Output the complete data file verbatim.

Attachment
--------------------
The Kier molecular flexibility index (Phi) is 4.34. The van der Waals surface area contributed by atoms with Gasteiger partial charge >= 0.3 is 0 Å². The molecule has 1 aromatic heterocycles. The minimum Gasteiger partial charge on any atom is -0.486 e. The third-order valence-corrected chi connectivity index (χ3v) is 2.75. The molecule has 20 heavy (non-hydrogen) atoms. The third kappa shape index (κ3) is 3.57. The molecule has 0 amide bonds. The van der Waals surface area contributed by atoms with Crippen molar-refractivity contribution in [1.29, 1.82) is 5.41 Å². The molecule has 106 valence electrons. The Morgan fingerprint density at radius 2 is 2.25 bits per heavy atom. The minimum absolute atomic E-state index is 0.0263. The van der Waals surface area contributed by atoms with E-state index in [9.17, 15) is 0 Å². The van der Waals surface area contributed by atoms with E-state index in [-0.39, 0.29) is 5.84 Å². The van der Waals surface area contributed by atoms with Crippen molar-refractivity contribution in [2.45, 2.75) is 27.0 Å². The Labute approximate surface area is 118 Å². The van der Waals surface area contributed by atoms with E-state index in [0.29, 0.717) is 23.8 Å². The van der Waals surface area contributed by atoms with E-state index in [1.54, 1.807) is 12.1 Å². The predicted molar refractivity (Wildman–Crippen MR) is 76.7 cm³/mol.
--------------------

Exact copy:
The Kier molecular flexibility index (Phi) is 4.34. The van der Waals surface area contributed by atoms with Gasteiger partial charge >= 0.3 is 0 Å². The molecule has 1 aromatic heterocycles. The minimum Gasteiger partial charge on any atom is -0.486 e. The third-order valence-corrected chi connectivity index (χ3v) is 2.75. The molecule has 20 heavy (non-hydrogen) atoms. The third kappa shape index (κ3) is 3.57. The molecule has 0 amide bonds. The van der Waals surface area contributed by atoms with Crippen molar-refractivity contribution in [1.29, 1.82) is 5.41 Å². The molecule has 106 valence electrons. The Morgan fingerprint density at radius 2 is 2.25 bits per heavy atom. The minimum absolute atomic E-state index is 0.0263. The van der Waals surface area contributed by atoms with E-state index in [9.17, 15) is 0 Å². The van der Waals surface area contributed by atoms with E-state index in [-0.39, 0.29) is 5.84 Å². The van der Waals surface area contributed by atoms with Crippen molar-refractivity contribution in [2.45, 2.75) is 27.0 Å². The Labute approximate surface area is 118 Å². The van der Waals surface area contributed by atoms with E-state index in [0.29, 0.717) is 23.8 Å². The van der Waals surface area contributed by atoms with E-state index in [1.54, 1.807) is 12.1 Å². The predicted molar refractivity (Wildman–Crippen MR) is 76.7 cm³/mol.